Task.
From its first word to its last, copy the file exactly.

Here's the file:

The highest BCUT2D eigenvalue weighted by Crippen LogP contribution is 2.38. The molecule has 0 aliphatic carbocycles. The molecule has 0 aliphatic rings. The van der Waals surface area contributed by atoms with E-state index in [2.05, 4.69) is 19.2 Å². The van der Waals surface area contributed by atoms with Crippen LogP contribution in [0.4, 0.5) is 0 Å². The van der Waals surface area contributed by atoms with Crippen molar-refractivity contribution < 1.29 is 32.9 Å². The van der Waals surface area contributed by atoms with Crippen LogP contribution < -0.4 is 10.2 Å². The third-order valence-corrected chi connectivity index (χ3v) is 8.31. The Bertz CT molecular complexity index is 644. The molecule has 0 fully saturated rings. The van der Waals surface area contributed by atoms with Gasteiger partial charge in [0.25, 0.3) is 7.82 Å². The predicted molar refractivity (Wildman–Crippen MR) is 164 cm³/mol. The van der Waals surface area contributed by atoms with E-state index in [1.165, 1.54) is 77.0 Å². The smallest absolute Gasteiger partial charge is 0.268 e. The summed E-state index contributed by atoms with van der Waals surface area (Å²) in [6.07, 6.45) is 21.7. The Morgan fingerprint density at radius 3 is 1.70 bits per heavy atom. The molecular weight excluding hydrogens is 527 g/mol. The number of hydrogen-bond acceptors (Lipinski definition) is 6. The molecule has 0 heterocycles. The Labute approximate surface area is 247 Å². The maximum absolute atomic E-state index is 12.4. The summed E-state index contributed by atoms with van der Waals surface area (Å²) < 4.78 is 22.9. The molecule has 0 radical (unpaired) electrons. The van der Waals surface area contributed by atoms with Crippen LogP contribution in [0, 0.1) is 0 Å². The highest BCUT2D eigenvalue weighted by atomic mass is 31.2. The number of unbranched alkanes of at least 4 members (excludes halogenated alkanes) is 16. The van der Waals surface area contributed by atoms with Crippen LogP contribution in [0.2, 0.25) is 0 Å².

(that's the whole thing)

The highest BCUT2D eigenvalue weighted by Crippen LogP contribution is 2.38. The molecule has 0 aliphatic carbocycles. The molecule has 0 aliphatic rings. The van der Waals surface area contributed by atoms with E-state index in [2.05, 4.69) is 19.2 Å². The van der Waals surface area contributed by atoms with Crippen LogP contribution in [0.4, 0.5) is 0 Å². The van der Waals surface area contributed by atoms with Crippen molar-refractivity contribution < 1.29 is 32.9 Å². The van der Waals surface area contributed by atoms with Crippen LogP contribution < -0.4 is 10.2 Å². The third-order valence-corrected chi connectivity index (χ3v) is 8.31. The Bertz CT molecular complexity index is 644. The molecule has 0 fully saturated rings. The van der Waals surface area contributed by atoms with Gasteiger partial charge in [0.25, 0.3) is 7.82 Å². The predicted molar refractivity (Wildman–Crippen MR) is 164 cm³/mol. The van der Waals surface area contributed by atoms with E-state index in [1.165, 1.54) is 77.0 Å². The smallest absolute Gasteiger partial charge is 0.268 e. The summed E-state index contributed by atoms with van der Waals surface area (Å²) in [6.07, 6.45) is 21.7. The Morgan fingerprint density at radius 3 is 1.70 bits per heavy atom. The molecular weight excluding hydrogens is 527 g/mol. The number of hydrogen-bond acceptors (Lipinski definition) is 6. The molecule has 0 heterocycles. The Labute approximate surface area is 247 Å². The maximum absolute atomic E-state index is 12.4. The summed E-state index contributed by atoms with van der Waals surface area (Å²) < 4.78 is 22.9. The molecule has 0 radical (unpaired) electrons. The van der Waals surface area contributed by atoms with Crippen LogP contribution in [0, 0.1) is 0 Å². The highest BCUT2D eigenvalue weighted by atomic mass is 31.2. The number of unbranched alkanes of at least 4 members (excludes halogenated alkanes) is 16. The van der Waals surface area contributed by atoms with Crippen LogP contribution in [0.2, 0.25) is 0 Å².